Blogger Picks Classic Novels, Modern Short Stories Max Magee, creator of the literary blog The Millions, talks about his summer reading picks. They include Ragtime by E.L. Doctorow and Pastoralia by George Saunders.

Blogger Picks Classic Novels, Modern Short Stories

Blogger Picks Classic Novels, Modern Short Stories

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Max Magee, creator of the literary blog The Millions, talks about his summer reading picks. They include Ragtime by E.L. Doctorow and Pastoralia by George Saunders.

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This week's summer reader is Max Magee. By day, he writes for financial newsletters and Web sites. But in his free time, he manages and writes for a literary blog. It's called The Millions.

Magee is based in Philadelphia, but we have reached him at his parents' home in Potomac, Maryland.

Welcome to the show, Max.

Mr. MAX MAGEE (Blogger, The Millions): Thanks for having me.

HANSEN: So what are you reading?

Mr. MAGEE: Right now, I'm reading "Ragtime" by E.L. Doctorow. It's a pretty classic book. It was written - he wrote it in the '70s and it's a sweeping novel set at the turn of the last century. And it's got all kinds of historical figures walking through it like Harry Houdini and Sigmund Freud. Only about 50 pages in so far but really enjoying it a lot.

HANSEN: What attracted you to it in the first place?

Mr. MAGEE: Well, I've read several of Doctorow's stories over the year and he's sort of - he's a, you know, pretty well-known writer and I've been wanting to read this book. It's considered his best. So I've had it on my list for a while.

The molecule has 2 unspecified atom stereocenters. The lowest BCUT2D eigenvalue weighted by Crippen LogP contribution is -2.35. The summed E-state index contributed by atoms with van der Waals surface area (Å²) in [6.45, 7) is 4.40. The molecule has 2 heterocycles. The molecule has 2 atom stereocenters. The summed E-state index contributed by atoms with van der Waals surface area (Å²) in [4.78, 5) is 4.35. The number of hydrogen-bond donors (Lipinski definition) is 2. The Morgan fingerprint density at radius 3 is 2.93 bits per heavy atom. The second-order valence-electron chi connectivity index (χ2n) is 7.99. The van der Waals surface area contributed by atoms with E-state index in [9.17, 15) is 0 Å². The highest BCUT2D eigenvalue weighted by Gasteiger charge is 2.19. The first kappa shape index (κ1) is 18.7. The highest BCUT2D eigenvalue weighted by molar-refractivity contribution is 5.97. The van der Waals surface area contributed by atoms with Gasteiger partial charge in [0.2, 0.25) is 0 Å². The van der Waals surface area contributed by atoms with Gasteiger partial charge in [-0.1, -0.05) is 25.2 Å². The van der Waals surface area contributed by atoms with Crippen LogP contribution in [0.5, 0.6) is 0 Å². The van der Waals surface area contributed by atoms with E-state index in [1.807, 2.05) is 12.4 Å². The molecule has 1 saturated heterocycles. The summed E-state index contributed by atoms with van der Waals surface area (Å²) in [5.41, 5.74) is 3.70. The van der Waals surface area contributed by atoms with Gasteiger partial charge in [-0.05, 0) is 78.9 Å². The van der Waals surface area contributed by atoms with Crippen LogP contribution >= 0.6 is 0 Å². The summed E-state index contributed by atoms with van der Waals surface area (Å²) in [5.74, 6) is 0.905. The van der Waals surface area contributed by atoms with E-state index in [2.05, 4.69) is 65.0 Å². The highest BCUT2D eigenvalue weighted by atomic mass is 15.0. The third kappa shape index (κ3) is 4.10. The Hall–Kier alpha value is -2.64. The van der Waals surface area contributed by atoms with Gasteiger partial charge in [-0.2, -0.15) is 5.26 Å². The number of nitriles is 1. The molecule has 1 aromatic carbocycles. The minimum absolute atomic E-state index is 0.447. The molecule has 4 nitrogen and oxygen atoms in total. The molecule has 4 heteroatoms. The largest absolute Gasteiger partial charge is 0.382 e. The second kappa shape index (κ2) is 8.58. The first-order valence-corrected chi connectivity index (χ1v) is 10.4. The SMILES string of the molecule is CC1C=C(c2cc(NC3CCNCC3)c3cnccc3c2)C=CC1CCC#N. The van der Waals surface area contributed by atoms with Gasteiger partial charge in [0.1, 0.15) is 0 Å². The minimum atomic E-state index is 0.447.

HANSEN: So you're only a few pages into that one. I hate to ask, what are you going to read next?

Mr. MAGEE: Well, next, I'm going to read a book of short stories called "Pastoralia" by George Saunders. He is a contemporary writer that a lot of people are excited about these days. I'd compare him to Kurt Vonnegut, somebody like that. His stories sort of accentuate the excesses of modern life and sort of scary and fascinating alternate worlds where capitalism has run amuck, I guess, (unintelligible) describe it. Interesting stuff.

HANSEN: Hmm. Had you read Kurt Vonnegut?

Mr. MAGEE: Yes. I read pretty much all of Kurt Vonnegut's books when I was back in high school. I devoured all of his novels. I'm a big fan. So I'm looking for the next Kurt Vonnegut, I guess.

HANSEN: I'm not sure that's going to happen.

(Soundbite of laughter)

HANSEN: So if you had all the time in the world, what would you want to read?

Mr. MAGEE: I think I would take that opportunity to re-read some of my favorite classics that I don't know if I'll ever have time to get back to. But things like John Steinbeck's "East of Eden" and "Hundred Years of Solitude" by Gabriel Garcia-Marquez. I also want to read "The Adventures and Misadventures of Maqroll."

HANSEN: Hmm. What book is that? I never heard of that book.

Mr. MAGEE: It's by Alvaro Mutis and he's actually a friend of Gabriel Garcia-Marquez's from way back. And the book is about a mysterious sailor named Maqroll, who travels the world and gets caught up in all sorts of adventures and misadventures, obviously, and it's really a remarkable book, pretty unique. I've never read anything like it. I definitely recommend it, one of my favorites.

HANSEN: All right. That was Max Magee, creator of the literary blog, The Millions. He joined us from Potomac, Maryland. Thanks a lot.

Mr. MAGEE: Thank you.

HANSEN: All summer, you've heard what other people have been reading. Now, what are you reading? Let us know by going to our Web site, and click on the Contact Us link.

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